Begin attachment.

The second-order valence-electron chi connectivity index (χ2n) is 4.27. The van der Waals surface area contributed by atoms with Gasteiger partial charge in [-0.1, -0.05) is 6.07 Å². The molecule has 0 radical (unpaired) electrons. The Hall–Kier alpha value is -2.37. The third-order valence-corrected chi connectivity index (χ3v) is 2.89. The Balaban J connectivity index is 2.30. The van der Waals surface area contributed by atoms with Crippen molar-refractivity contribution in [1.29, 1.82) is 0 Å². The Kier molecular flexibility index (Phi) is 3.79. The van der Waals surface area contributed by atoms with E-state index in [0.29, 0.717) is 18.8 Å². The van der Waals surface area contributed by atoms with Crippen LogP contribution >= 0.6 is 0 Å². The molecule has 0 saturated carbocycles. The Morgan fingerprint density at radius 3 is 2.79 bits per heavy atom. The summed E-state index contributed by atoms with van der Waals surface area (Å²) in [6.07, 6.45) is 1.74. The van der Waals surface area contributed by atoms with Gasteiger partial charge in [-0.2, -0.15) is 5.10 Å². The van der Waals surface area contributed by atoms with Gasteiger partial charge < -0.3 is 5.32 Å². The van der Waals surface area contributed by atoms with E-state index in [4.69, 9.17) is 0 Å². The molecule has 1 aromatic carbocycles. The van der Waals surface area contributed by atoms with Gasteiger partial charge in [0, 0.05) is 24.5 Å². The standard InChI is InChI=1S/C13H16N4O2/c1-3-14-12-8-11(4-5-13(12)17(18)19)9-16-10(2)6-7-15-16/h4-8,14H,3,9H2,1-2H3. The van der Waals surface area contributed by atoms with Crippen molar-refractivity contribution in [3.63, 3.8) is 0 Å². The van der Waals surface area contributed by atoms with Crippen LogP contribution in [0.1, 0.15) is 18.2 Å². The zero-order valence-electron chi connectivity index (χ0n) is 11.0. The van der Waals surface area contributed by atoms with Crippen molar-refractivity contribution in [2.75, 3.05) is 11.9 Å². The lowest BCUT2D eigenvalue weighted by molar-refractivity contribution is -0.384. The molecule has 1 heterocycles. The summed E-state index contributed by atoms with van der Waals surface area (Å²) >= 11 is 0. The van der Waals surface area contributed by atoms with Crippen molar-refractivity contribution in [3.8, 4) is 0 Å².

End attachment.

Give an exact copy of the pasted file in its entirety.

The second-order valence-electron chi connectivity index (χ2n) is 4.27. The van der Waals surface area contributed by atoms with Gasteiger partial charge in [-0.1, -0.05) is 6.07 Å². The molecule has 0 radical (unpaired) electrons. The Hall–Kier alpha value is -2.37. The third-order valence-corrected chi connectivity index (χ3v) is 2.89. The Balaban J connectivity index is 2.30. The van der Waals surface area contributed by atoms with Crippen molar-refractivity contribution in [1.29, 1.82) is 0 Å². The Kier molecular flexibility index (Phi) is 3.79. The van der Waals surface area contributed by atoms with E-state index in [0.29, 0.717) is 18.8 Å². The van der Waals surface area contributed by atoms with Crippen LogP contribution >= 0.6 is 0 Å². The molecule has 0 saturated carbocycles. The Morgan fingerprint density at radius 3 is 2.79 bits per heavy atom. The summed E-state index contributed by atoms with van der Waals surface area (Å²) in [6.07, 6.45) is 1.74. The van der Waals surface area contributed by atoms with Gasteiger partial charge in [-0.2, -0.15) is 5.10 Å². The van der Waals surface area contributed by atoms with Gasteiger partial charge < -0.3 is 5.32 Å². The van der Waals surface area contributed by atoms with E-state index in [4.69, 9.17) is 0 Å². The molecule has 1 aromatic carbocycles. The van der Waals surface area contributed by atoms with Gasteiger partial charge in [0, 0.05) is 24.5 Å². The standard InChI is InChI=1S/C13H16N4O2/c1-3-14-12-8-11(4-5-13(12)17(18)19)9-16-10(2)6-7-15-16/h4-8,14H,3,9H2,1-2H3. The van der Waals surface area contributed by atoms with Crippen molar-refractivity contribution in [3.63, 3.8) is 0 Å². The van der Waals surface area contributed by atoms with Crippen LogP contribution in [0.1, 0.15) is 18.2 Å². The zero-order valence-electron chi connectivity index (χ0n) is 11.0. The van der Waals surface area contributed by atoms with Crippen molar-refractivity contribution in [2.75, 3.05) is 11.9 Å². The lowest BCUT2D eigenvalue weighted by molar-refractivity contribution is -0.384. The molecule has 1 heterocycles. The summed E-state index contributed by atoms with van der Waals surface area (Å²) >= 11 is 0. The van der Waals surface area contributed by atoms with Crippen molar-refractivity contribution in [3.8, 4) is 0 Å².